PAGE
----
Can you dissect an equilateral triangle into 6 smaller ones? What number of smaller equilateral triangles is it NOT possible to dissect a larger equilateral triangle into?
These squares have been made from Cuisenaire rods. Can you describe the pattern? What would the next square look like?
While we were sorting some papers we found 3 strange sheets which seemed to come from small books but there were page numbers at the foot of each page. Did the pages come from the same book?
Polygonal numbers are those that are arranged in shapes as they enlarge. Explore the polygonal numbers drawn here.
In each of the pictures the invitation is for you to: Count what you see. Identify how you think the pattern would continue.
How many ways can you find to do up all four buttons on my coat? How about if I had five buttons? Six ...?
How can you arrange these 10 matches in four piles so that when you move one match from three of the piles into the fourth, you end up with the same arrangement?
Take a counter and surround it by a ring of other counters that MUST touch two others. How many are needed?
Can you make dice stairs using the rules stated? How do you know you have all the possible stairs?
Can you continue this pattern of triangles and begin to predict how many sticks are used for each new "layer"?
Compare the numbers of particular tiles in one or all of these three designs, inspired by the floor tiles of a church in Cambridge.
Use the interactivity to investigate what kinds of triangles can be drawn on peg boards with different numbers of pegs.
What happens if you join every second point on this circle? How about every third point? Try with different steps and see if you can predict what will happen.
Surprise your friends with this magic square trick.
Here are some arrangements of circles. How many circles would I need to make the next size up for each? Can you create your own arrangement and investigate the number of circles it needs?
Only one side of a two-slice toaster is working. What is the quickest way to toast both sides of three slices of bread?
What can you say about these shapes? This problem challenges you to create shapes with different areas and perimeters.
It starts quite simple but great opportunities for number discoveries and patterns!
This challenge, written for the Young Mathematicians' Award, invites you to explore 'centred squares'.
Rectangles are considered different if they vary in size or have different locations. How many different rectangles can be drawn on a chessboard?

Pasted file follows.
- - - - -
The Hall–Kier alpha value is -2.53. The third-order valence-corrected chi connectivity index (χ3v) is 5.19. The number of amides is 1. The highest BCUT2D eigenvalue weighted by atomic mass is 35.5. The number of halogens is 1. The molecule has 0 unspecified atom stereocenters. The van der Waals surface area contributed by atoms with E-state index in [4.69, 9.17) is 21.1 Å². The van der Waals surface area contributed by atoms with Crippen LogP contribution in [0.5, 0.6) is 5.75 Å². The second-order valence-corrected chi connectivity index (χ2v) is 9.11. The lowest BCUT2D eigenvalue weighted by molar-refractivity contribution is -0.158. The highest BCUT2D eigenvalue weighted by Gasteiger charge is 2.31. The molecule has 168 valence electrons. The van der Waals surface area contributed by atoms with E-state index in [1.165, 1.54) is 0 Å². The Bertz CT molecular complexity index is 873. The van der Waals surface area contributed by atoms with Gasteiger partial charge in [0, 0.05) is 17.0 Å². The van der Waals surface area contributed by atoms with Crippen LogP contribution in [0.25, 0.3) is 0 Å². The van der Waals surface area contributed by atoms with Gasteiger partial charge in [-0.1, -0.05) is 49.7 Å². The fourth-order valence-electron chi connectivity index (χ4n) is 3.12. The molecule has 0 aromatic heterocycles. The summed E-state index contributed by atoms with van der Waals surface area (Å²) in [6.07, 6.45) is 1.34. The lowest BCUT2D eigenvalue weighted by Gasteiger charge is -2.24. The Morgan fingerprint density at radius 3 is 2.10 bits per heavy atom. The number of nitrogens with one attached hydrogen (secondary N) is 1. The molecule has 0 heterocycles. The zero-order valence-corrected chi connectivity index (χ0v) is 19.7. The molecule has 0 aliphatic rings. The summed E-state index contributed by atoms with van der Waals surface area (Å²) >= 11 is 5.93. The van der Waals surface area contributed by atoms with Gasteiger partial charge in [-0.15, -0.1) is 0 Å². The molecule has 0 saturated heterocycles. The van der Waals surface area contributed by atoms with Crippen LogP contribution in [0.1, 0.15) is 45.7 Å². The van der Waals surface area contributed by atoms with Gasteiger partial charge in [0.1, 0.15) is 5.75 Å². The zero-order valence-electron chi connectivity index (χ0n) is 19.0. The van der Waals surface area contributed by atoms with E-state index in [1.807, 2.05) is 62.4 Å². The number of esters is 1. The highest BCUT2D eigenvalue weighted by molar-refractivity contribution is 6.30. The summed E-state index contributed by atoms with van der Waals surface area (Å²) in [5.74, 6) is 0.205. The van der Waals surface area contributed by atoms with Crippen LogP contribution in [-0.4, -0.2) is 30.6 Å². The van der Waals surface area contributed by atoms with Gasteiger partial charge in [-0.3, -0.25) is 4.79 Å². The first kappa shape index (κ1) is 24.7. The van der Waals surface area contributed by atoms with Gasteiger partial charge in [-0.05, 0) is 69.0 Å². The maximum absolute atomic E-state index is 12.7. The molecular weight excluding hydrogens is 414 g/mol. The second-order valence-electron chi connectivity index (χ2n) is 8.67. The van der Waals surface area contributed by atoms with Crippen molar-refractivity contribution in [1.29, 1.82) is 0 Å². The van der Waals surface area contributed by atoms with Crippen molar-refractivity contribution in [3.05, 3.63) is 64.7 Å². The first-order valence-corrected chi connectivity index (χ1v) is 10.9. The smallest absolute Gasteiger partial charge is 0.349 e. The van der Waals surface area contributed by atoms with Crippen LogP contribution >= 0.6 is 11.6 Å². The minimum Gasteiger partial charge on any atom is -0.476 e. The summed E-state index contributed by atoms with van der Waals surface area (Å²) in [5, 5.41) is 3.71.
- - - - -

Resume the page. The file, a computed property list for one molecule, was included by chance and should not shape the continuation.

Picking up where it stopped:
Tom and Ben visited Numberland. Use the maps to work out the number of points each of their routes scores.
Can you find a way of counting the spheres in these arrangements?
Sweets are given out to party-goers in a particular way. Investigate the total number of sweets received by people sitting in different positions.
What's the largest volume of box you can make from a square of paper?
How could Penny, Tom and Matthew work out how many chocolates there are in different sized boxes?
Square numbers can be represented as the sum of consecutive odd numbers. What is the sum of 1 + 3 + ..... + 149 + 151 + 153?
Think of a number, square it and subtract your starting number. Is the number you’re left with odd or even? How do the images help to explain this?
The Tower of Hanoi is an ancient mathematical challenge. Working on the building blocks may help you to explain the patterns you notice.
The aim of the game is to slide the green square from the top right hand corner to the bottom left hand corner in the least number of moves.
An investigation that gives you the opportunity to make and justify predictions.
How many centimetres of rope will I need to make another mat just like the one I have here?
Explore the area of families of parallelograms and triangles. Can you find rules to work out the areas?
How many moves does it take to swap over some red and blue frogs? Do you have a method?
In how many different ways can you break up a stick of 7 interlocking cubes? Now try with a stick of 8 cubes and a stick of 6 cubes.
Imagine starting with one yellow cube and covering it all over with a single layer of red cubes, and then covering that cube with a layer of blue cubes. How many red and blue cubes would you need?
How many different journeys could you make if you were going to visit four stations in this network? How about if there were five stations? Can you predict the number of journeys for seven stations?
Watch this animation. What do you notice? What happens when you try more or fewer cubes in a bundle?
Delight your friends with this cunning trick! Can you explain how it works?
Watch this animation. What do you see? Can you explain why this happens?
What happens when you round these three-digit numbers to the nearest 100?
With one cut a piece of card 16 cm by 9 cm can be made into two pieces which can be rearranged to form a square 12 cm by 12 cm. Explain how this can be done.
This task follows on from Build it Up and takes the ideas into three dimensions!
This challenge focuses on finding the sum and difference of pairs of two-digit numbers.
Can you find all the ways to get 15 at the top of this triangle of numbers? Many opportunities to work in different ways.
Find the sum and difference between a pair of two-digit numbers. Now find the sum and difference between the sum and difference! What happens?
Are these statements always true, sometimes true or never true?
This challenge encourages you to explore dividing a three-digit number by a single-digit number.
What happens when you round these numbers to the nearest whole number?
Investigate the different ways that fifteen schools could have given money in a charity fundraiser.
Can all unit fractions be written as the sum of two unit fractions?